“The root of great personal wisdom for me consists of two things:
Knowing when to hold on and knowing when to let go.”
~D Gregory Smith
I’ve had some interest in my own daily practice of meditation and prayer, and several requests to share. So at the risk of serious spiritual over-exposure, I offer you the following:
I try for at least four periods of meditation and reflection every day. These aren’t hard, and are mostly linked with things that I do anyway. Since I often am awakened earlier than I plan by my care-giving duties, a consistent, early meditation time is not always possible. I work around this by using my exercise time, usually right after breakfast and the morning emails and other work- normally between 10 and 11am.
I have a treadmill and exercise equipment in my home because I’m usually required to stay in the house with Sars, but sometimes, when the weather’s nice and I have a helper, I’ll go for a run on the Copperway, a walking path close to my home. Wherever I’m doing it, the first half is usually all about the music- usually a Scooby Mix (see my blogroll to check them out!), high energy and motivating. The second half is mostly about silence and mindfulness. To facilitate this, I’ve adapted the Metta Prayer, or Loving kindness Prayer from the Buddhist Tradition. I’ve memorized it, so I can use it anywhere. I say it slowly and thoughtfully, sometimes out loud, sometimes silently to myself.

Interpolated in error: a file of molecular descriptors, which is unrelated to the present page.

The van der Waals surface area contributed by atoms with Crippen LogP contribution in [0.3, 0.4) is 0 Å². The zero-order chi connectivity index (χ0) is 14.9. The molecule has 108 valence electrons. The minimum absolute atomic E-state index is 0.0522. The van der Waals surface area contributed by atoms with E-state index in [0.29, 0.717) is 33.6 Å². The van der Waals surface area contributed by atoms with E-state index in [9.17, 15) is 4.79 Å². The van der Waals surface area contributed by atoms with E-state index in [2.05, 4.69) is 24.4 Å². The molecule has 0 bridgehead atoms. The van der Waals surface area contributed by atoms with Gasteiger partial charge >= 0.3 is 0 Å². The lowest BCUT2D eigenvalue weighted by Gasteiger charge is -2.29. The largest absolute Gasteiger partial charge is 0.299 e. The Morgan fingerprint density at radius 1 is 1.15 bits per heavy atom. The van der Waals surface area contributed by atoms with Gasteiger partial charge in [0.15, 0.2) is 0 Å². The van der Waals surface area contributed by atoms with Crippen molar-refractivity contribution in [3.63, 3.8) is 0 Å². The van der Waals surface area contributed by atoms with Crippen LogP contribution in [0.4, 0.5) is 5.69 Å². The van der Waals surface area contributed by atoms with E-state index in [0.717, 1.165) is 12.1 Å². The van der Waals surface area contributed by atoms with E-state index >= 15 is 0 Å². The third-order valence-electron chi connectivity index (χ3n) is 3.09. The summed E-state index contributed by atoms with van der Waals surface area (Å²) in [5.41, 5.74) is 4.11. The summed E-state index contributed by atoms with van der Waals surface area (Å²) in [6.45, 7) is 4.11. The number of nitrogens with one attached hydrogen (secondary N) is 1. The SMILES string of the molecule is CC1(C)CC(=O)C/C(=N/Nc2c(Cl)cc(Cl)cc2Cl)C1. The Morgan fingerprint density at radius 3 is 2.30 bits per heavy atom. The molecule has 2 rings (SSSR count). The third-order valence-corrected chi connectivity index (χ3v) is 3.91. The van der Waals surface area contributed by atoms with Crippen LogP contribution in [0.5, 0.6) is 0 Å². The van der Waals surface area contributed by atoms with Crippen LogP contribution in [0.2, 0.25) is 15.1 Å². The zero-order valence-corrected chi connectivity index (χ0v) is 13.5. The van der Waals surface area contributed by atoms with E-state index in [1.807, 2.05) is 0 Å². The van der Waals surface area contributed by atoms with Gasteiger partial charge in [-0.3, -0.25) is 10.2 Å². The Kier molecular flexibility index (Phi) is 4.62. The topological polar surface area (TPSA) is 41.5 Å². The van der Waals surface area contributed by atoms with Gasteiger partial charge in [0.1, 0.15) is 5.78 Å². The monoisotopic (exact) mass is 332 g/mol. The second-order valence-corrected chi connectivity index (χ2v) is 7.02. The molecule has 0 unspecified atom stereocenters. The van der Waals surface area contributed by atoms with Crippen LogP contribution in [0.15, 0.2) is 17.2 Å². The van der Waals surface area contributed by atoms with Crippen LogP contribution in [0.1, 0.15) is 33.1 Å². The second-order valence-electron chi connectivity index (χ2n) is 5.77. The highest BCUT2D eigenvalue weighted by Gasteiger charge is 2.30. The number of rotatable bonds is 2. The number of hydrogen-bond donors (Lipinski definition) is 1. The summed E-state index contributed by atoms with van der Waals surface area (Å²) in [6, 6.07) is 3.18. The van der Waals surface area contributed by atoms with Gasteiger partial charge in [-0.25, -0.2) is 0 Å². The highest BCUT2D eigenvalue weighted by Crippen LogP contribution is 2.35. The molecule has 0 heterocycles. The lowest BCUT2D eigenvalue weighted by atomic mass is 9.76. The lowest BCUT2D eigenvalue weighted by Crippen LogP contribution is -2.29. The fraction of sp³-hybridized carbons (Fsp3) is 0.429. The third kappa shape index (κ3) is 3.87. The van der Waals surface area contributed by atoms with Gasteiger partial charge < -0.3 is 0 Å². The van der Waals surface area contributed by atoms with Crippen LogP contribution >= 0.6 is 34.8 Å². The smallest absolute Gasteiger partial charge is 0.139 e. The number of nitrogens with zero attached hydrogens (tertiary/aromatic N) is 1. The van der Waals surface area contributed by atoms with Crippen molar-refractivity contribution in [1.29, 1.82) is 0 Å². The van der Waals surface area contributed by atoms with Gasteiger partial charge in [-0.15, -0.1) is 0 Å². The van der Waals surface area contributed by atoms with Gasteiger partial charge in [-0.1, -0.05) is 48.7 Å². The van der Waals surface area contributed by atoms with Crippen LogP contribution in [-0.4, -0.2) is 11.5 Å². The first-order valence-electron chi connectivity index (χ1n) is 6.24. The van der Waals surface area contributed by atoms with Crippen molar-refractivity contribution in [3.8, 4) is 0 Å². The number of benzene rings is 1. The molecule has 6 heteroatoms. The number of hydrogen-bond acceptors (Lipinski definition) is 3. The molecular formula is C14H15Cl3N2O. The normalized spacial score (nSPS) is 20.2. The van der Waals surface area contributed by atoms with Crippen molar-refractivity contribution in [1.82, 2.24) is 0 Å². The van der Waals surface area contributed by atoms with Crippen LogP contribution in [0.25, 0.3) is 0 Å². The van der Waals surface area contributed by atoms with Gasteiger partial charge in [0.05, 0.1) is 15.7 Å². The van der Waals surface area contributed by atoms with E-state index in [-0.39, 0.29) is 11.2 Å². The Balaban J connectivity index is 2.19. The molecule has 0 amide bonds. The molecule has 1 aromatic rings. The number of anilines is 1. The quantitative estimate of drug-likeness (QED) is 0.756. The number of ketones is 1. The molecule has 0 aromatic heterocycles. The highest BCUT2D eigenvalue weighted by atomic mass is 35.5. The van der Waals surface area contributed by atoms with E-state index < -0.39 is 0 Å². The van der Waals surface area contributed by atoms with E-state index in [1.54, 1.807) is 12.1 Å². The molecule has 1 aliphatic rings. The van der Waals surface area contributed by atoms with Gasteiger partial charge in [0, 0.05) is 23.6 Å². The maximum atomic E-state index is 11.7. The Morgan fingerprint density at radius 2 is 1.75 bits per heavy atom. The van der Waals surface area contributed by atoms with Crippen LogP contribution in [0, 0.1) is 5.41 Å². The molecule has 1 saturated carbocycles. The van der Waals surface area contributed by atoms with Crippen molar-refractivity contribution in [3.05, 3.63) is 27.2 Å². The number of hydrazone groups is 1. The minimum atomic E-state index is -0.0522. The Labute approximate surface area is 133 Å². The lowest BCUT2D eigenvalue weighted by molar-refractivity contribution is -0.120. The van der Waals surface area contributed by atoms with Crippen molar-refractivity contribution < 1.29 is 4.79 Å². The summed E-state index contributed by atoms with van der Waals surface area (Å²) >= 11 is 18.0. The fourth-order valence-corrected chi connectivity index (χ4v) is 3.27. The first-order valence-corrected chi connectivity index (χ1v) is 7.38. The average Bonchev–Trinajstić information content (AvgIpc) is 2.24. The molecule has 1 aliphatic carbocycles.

May I be filled with Loving Kindness.
May I be well in Body, Mind and Heart.
May I know that I am Always Safe.
May I be Peaceful and Truly Happy.
May I be filled with Loving Kindness,
May I be Free.
I pray this first for myself. I then say it for my loved ones, then for those I’m having trouble loving, then for my country, then for all beings. When I pray for others, I usually name them in place of the “I” in the prayer, or simply picture them in my mind. It creates in me a feeling of being connected to others and a sense of purpose.
I also have 12-20 minutes of formal meditation time as a goal every day. Sometimes I get it, sometimes I don’t. I will use my Metta Prayer, there, too, but often I am simply still and concentrate on my breathing and simply being aware and quiet.
I pray in the shower. It’s a place I can usually count on not being disturbed. I think about being purified and cleansed and the great gift of water, present as sacrament in so many traditions.
The fourth time is when I get into bed, and usually right after I call Ken to wish him goodnight. I think of at least three things I am grateful for in the day, and sometimes I think of the challenges and what they have brought me. It’s a good way to end my day, with gratitude and the knowledge that I am a blessed person. It often carries over into my dreams….
I’ve found this practice to be life-changing and centering. Let me know if you have a daily practice, or, if you feel like trying something I do, let me know how it’s going.
I really enjoy hearing from you!